The Afro-Asian monsoon is a belt-like system that extends from North Africa via South Asia to East Asia. Anomalies relating to its intensity and position can trigger widespread droughts and floods in different regions simultaneously. Therefore, investigating its interdecadal variability is of great scientific and societal importance.
Prof. Yihui Ding from the National Climate Center, China, along with his collaborators, have concluded that the Afro-Asian summer monsoon will continue to enhance and move northwards following the initial stage of the Atlantic Multidecadal Oscillation (AMO) warm phase since the mid-1990s. The mechanism for this interdecadal shift of the Afro-Asian summer monsoon was investigated in a recently published study.
"Precipitation in the Huanghe-Huaihe River valley increased in the late 1990s," explains Prof. Ding. "And since then, the rainbelt in Eastern China has marched northwards to the Huanghe-Huaihe River valley. Along with the recovery of precipitation in the Sahel, the integral rainbelt of the Afro-Asian summer monsoon has shifted northwards. The reason for the northward shift of the Afro-Asian summer monsoon rainbelt and the in-phase increase in precipitation over the Sahel and Huanghe-Huaihe River valley since the late 1990s is the coupled responses of wind, sea level pressure, and surface temperature, to warm the sea surface temperature anomalies in the North Atlantic."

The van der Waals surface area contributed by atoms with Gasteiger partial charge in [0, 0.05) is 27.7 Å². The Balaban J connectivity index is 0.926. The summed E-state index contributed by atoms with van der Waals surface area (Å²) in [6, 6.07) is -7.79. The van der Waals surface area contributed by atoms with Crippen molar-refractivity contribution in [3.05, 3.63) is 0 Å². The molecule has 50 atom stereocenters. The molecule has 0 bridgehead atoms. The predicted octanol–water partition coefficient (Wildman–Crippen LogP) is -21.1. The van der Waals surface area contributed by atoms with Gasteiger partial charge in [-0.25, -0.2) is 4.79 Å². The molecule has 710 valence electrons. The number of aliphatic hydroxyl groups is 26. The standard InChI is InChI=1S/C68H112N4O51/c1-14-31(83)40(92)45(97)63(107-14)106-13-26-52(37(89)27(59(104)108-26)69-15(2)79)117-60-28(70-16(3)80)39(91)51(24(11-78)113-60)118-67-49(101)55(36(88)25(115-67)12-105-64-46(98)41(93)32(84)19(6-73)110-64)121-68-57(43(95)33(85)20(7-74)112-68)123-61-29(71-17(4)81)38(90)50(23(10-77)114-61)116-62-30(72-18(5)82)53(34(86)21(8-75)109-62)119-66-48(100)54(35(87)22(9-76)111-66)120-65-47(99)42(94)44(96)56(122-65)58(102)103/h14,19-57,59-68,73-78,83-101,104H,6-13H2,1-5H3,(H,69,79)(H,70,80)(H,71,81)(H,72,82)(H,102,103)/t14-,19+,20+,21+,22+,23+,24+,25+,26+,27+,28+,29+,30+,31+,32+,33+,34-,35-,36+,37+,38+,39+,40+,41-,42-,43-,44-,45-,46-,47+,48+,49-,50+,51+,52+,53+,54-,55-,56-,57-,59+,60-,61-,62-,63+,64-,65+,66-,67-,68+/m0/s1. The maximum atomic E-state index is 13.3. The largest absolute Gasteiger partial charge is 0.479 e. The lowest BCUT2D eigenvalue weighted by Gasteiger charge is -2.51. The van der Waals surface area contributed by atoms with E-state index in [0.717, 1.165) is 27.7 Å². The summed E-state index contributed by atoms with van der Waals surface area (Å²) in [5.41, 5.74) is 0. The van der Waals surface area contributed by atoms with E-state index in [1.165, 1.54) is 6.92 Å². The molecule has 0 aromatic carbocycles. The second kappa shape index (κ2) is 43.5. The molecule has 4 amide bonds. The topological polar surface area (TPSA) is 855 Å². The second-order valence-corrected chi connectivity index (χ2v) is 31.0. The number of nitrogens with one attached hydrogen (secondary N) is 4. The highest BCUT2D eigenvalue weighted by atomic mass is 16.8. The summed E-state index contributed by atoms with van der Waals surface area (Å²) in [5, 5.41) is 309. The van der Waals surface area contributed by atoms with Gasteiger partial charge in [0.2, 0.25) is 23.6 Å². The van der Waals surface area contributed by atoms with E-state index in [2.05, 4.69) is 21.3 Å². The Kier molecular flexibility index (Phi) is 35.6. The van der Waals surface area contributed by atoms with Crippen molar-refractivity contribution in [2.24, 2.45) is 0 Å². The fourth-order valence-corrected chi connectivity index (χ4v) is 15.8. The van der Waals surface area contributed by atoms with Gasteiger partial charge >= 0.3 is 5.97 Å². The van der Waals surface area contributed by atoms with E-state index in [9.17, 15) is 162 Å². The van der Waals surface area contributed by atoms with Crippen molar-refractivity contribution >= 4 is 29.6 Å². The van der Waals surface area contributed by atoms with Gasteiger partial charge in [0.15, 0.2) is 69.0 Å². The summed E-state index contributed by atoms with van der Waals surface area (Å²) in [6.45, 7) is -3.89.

The AMO is the main natural forcing for the interdecadal variability of the Afro-Asian summer monsoon. A teleconnection wave train, with alternating cyclones/anticyclones, is detected in the upper troposphere. Along the teleconnection path, the configuration of circulation anomalies in North Africa is characterized by coupling of the upper-level anticyclone (divergence) with low-level thermal low pressure (convergence), facilitating the initiation and development of ascending motion in the Sahel. Similarly, in East Asia, a coupled circulation pattern also excites ascending motion in the Huanghe-Huaihe River valley. The synchronously increasing precipitation over the Sahel and Huanghe-Huaihe River valley can be attributed to the co-occurrence and in-phase changes of ascending motion.